1. Place the onion slices in a small bowl with the lime juice. The acid of the lime will mellow the flavor of the raw onion. Let stand for 10 minutes.
  2. 2. In a large bowl, combine the watermelon cubes, feta cheese, black olives, onions with the lime juice, and mint. Drizzle olive oil over it all, and toss to blend. Dig in and be prepared for a pleasant surprise!

via AllRecipes.com

In the News...


Back in February of this year, our DietsinReview.com team posted an article about a mother suing the Ferrero Corporation, which owns Nutella. Her lawsuit was based on the Nutella advertising campaign, which promotes the hazelnut spread as a healthy breakfast option for kids. Contrary to what the commercials tell us about Nutella, the reality is that eating Nutella is like eating a candy bar. There are 200 calories in just two tablespoons of Nutella—plus 21 grams of sugar and 11 grams of fat. Similarly, a serving of peanut M&Ms has 240 calories, 25 grams of sugar and 13 grams of fat.

It’s unfortunate that Nutella is being promoted as a great way for kids to start the day. Check out our back to school guide that lists healthy breakfast recipes, which will ensure that your kids are getting healthy fat, whole grains and protein to get their minds ready for a full day of learning.

Giving Back

charity navigator

This month I’m featuring Charity Navigator for the great service they provide in helping you to ensure that your donated dollars are spent in the best means possible. Charity Navigator provides information on over five thousand charities by evaluating the financial health of each charity. The evaluations are simple, easy to read, and free!

I highly recommend checking out Charity Navigator to learn more about the non-profit organizations that you’re considering contributing to. You can also make a donation to Charity Navigator—every penny helps them to keep the lights on and continue to provide this great service.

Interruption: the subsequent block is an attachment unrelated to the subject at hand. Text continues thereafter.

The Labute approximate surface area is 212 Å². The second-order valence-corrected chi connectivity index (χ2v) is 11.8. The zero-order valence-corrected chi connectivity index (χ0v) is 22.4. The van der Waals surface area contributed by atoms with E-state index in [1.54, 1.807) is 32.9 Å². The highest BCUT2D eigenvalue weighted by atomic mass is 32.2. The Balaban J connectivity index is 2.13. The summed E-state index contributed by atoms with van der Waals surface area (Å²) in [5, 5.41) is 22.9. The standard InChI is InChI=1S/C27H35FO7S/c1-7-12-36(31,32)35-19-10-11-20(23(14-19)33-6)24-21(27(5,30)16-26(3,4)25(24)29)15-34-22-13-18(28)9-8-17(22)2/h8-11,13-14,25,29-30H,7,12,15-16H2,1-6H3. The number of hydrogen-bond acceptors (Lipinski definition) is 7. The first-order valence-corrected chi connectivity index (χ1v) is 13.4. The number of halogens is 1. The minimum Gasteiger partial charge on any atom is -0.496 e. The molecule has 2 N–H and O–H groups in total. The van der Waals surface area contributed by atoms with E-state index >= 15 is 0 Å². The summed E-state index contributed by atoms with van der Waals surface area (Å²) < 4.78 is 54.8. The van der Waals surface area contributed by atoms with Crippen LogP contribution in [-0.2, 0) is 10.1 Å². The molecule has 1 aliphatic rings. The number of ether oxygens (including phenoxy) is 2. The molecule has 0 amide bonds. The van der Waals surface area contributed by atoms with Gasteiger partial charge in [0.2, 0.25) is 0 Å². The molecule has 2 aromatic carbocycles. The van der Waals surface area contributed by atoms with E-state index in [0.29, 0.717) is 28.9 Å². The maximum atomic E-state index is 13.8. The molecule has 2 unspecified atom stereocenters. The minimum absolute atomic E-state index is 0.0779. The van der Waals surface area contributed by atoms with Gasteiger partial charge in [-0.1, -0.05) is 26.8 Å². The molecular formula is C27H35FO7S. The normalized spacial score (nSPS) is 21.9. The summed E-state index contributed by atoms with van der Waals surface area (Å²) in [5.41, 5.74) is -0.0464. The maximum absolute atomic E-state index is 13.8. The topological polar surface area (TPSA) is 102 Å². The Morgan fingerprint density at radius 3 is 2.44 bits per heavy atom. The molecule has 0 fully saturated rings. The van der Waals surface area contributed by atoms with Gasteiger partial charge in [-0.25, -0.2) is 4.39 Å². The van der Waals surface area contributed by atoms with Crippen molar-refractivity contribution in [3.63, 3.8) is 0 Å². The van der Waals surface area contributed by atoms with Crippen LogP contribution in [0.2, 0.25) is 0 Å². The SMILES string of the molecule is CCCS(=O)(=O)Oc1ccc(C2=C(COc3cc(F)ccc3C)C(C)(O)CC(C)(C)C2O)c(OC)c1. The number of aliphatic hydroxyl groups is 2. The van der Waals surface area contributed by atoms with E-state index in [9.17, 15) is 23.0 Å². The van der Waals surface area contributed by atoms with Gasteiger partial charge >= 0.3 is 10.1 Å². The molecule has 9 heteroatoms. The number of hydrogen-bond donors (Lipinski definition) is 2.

Action Items

Action Items Running Man
  • Courtney Crozier from Biggest Loser is back this week with a new and yummy challenge to get Wholly Guacamole in your diet. Watch her challenge and join everyone participating this summer.
  • Introduce healthy white foods into your diet and watch out for the less healthy versions (white flour, white bread, white pasta, etc)
  • Check out the DietsinReview.com blog for the latest in health and fitness.

Weekly Articles

In Season Produce - August
August Produce Guide
Empty Calories Comic Strip
Empty Calories Comic Strip
Courtney's Summer Challenge
Biggest Loser's Season 11 Courtney Crozier's Summer Challenge

Forward to a friend

It's such a pleasure to help those closest to us become happier and healthier. Please forward this newsletter to friends, family members or colleagues who might be interested and inspired by it.

Also, if there is something you are interested in learning more about or would like me to feature in an upcoming newsletter please contact me.

Eat, Live Laugh newsletters are intended for overall general wellness. If you have condition specific concerns please feel free to contact me.